"I get the same feeling I got in 1995 about the Internet," said attendee Jon Raj, newly appointed VP-online advertising and emerging-media platforms, Visa USA.
For several years now, Internet-advertising conferences struggled to stay afloat. But Ad:Tech's turnout for its April 25-27 confab demonstrated not only that online marketing has recovered, but that it's growing at a supersonic pace. Indeed, online advertising has rebounded to surpass the levels of the Internet-boom years, totaling $9.6 billion in 2004, Geoff Ramsey, CEO of eMarketer announced at the conference. This total exceeds the previous record of $8.1 billion set in 2000 by nearly 20% (see story, right).
That growth-and opportunity-was evident on the exhibit-hall floor, awash with 6,500 attendees and 175 exhibits packed in so tightly that getting around was akin to elbowing onto a cable car at high tourist season. With 2,500 more participants than last year, the conference was sold out, according to Susan Bratton, Ad:Tech conference chair. Exhibitors complained that their main problem was not the quality of the traffic, but getting to speak to all the quality prospects that got tired of waiting their turn and moved on.
In a sure sign that good times are here again, one company posted a help-wanted sign in its booth.
CHATTER AROUND GOOGLE
The floor was dominated by search-engine-marketing agencies that were surely more interested in potential buyers than potential clients, insiders said. "The exhibit hall reminds me of 1995 when everybody was building new technology and hoping Microsoft would buy it," observed Scot McLernon, formerly chief sales and strategy officer at CBS MarketWatch, who stopped in to speak at the conference before starting his new gig as senior VP-advertising sales at the newly integrated CBS digital media in New York.
Google's announcement on the first day that it plans to serve images and animated ads kicked up a lot of chatter. The service-part of Adwords for Content-will let advertisers choose which site they wanted their ad to appear on. Google ads currently appear on any Web site Google deems contextually appropriate for the ad.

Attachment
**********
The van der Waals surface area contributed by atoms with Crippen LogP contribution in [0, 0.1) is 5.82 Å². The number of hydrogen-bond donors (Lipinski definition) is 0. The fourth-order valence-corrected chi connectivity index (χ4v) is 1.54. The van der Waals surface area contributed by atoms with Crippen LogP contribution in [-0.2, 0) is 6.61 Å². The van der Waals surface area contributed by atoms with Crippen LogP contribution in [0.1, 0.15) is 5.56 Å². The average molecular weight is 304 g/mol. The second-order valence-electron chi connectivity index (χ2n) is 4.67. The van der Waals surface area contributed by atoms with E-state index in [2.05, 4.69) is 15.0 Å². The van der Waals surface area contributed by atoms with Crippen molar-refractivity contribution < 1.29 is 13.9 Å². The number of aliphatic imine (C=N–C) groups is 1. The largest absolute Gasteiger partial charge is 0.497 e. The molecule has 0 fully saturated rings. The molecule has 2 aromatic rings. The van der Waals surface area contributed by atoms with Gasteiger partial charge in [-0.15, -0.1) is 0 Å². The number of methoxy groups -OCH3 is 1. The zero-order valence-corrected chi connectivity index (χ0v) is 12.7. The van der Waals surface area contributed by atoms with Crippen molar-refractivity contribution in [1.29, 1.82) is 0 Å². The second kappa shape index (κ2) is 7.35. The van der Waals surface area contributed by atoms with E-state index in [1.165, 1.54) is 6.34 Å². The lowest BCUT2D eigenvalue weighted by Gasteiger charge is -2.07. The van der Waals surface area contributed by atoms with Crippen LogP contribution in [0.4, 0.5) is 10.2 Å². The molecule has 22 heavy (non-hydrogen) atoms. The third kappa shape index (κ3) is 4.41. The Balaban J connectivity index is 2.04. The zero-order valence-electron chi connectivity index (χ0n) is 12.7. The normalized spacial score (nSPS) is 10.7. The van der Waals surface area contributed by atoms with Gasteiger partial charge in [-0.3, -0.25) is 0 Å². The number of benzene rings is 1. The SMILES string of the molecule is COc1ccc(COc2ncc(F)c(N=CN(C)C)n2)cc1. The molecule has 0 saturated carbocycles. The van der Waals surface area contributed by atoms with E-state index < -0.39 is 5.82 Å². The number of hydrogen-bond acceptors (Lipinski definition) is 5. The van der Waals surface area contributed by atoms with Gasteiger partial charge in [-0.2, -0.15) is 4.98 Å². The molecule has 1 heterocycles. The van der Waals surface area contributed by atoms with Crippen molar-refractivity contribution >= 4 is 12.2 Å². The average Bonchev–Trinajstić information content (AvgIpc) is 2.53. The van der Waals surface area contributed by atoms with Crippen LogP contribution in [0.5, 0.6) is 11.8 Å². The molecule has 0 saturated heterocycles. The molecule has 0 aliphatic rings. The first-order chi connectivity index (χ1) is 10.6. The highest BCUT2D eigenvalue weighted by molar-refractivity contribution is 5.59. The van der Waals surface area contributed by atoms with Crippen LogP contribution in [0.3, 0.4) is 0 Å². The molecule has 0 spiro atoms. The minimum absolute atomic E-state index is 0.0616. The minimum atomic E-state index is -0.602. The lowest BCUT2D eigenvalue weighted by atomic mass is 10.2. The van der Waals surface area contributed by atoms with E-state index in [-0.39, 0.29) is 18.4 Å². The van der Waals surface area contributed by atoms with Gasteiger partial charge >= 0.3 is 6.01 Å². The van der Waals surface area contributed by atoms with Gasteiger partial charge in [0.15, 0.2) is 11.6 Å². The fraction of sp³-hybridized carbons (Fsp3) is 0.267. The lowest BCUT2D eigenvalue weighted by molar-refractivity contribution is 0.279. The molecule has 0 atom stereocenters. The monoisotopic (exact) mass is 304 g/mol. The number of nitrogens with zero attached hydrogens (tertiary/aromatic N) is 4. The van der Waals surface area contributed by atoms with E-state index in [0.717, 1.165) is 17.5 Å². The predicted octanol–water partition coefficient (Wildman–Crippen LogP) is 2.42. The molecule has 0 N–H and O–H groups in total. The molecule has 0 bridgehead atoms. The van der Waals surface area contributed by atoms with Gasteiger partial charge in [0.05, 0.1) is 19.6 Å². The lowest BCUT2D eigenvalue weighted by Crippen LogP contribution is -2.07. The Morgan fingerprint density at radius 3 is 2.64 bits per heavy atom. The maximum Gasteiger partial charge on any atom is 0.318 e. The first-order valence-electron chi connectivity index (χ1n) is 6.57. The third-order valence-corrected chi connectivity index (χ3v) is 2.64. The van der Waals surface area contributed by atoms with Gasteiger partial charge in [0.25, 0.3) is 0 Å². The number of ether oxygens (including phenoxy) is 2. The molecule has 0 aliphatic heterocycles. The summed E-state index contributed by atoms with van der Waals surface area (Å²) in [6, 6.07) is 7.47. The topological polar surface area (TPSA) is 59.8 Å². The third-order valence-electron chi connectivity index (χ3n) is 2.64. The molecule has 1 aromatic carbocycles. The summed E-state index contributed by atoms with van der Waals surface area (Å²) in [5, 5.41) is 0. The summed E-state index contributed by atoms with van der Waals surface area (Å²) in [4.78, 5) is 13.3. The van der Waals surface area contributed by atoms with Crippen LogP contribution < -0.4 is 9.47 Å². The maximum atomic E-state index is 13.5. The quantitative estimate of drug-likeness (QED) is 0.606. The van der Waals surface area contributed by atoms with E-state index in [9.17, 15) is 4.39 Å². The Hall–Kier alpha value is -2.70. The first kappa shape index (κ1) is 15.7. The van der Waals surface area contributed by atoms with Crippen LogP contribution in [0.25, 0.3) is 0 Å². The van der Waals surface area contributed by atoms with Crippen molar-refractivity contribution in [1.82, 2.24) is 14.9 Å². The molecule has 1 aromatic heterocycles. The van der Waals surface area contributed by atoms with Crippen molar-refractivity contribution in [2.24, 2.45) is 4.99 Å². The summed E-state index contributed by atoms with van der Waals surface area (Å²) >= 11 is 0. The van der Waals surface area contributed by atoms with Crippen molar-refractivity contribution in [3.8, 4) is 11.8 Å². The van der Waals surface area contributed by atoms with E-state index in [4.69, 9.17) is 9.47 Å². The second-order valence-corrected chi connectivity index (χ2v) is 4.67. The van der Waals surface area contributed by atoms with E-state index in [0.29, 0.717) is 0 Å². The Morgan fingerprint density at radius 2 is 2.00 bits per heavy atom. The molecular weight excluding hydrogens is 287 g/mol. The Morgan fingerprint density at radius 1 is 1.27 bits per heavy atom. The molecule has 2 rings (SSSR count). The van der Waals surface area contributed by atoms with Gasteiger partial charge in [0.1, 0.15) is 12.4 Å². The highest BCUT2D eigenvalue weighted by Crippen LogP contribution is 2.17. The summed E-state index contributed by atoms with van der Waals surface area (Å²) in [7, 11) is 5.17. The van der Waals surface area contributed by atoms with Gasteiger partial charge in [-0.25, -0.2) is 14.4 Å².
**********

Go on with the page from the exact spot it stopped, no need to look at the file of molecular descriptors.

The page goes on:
Until now the ads were all in the form of sponsored links, but advertisers can now serve up graphics as well, said Tim Armstrong, Google's VP-advertising sales and operations.
"This is not a reservation system," Mr. Armstrong said. "But the advertiser has the ability to target ads."
The new product will also be offered to advertisers on a cost-per-thousand basis, instead of its customary pay per click. Now in beta, it's expected to roll out this summer.
Two of the most popular booths were a jukebox music download company and a podcasting area that are both run by a company called Ecast. The San Francisco firm, which describes itself as combining a digital-media-software platform with a broadband network, provides a music-download service on 3,800 digital jukeboxes across the country, said Chris Scott, senior director-new business development and advertising sales, Ecast. The company has 220,000 songs in its data center, which can be customized to the theme of that particular watering hole. The technology offers playlist suggestions to users to upsell more song choices.
Advertisers can purchase media on the broadband-enabled screen each jukebox features, and offer messaging that includes requests for customers' name, address and e-mail.
Heineken, the company's first non-music advertiser, will launch a campaign later this spring. The beer maker will sponsor a music-trivia game on the jukeboxes that will give users a chance to win free songs from Real Networks' music-download service Rhapsody.com.
Off-the-Web technology was a central theme of the conference, many said. Ecast's podcasting booth managed a constant stream of questions and comments. Half the visitors understood what podcasting is and the other half didn't, said Eric Schwartzman, CEO of IPressroom, which was hired by Ecast to record interviews for podcasts at the conference. A podcast is an audio clip (usually a song to be downloaded from a Web site to an iPod or MP3 player).
"It's [media] on a jukebox right now, but it can be anywhere-it's all about media out of the home," Mr. Scott said.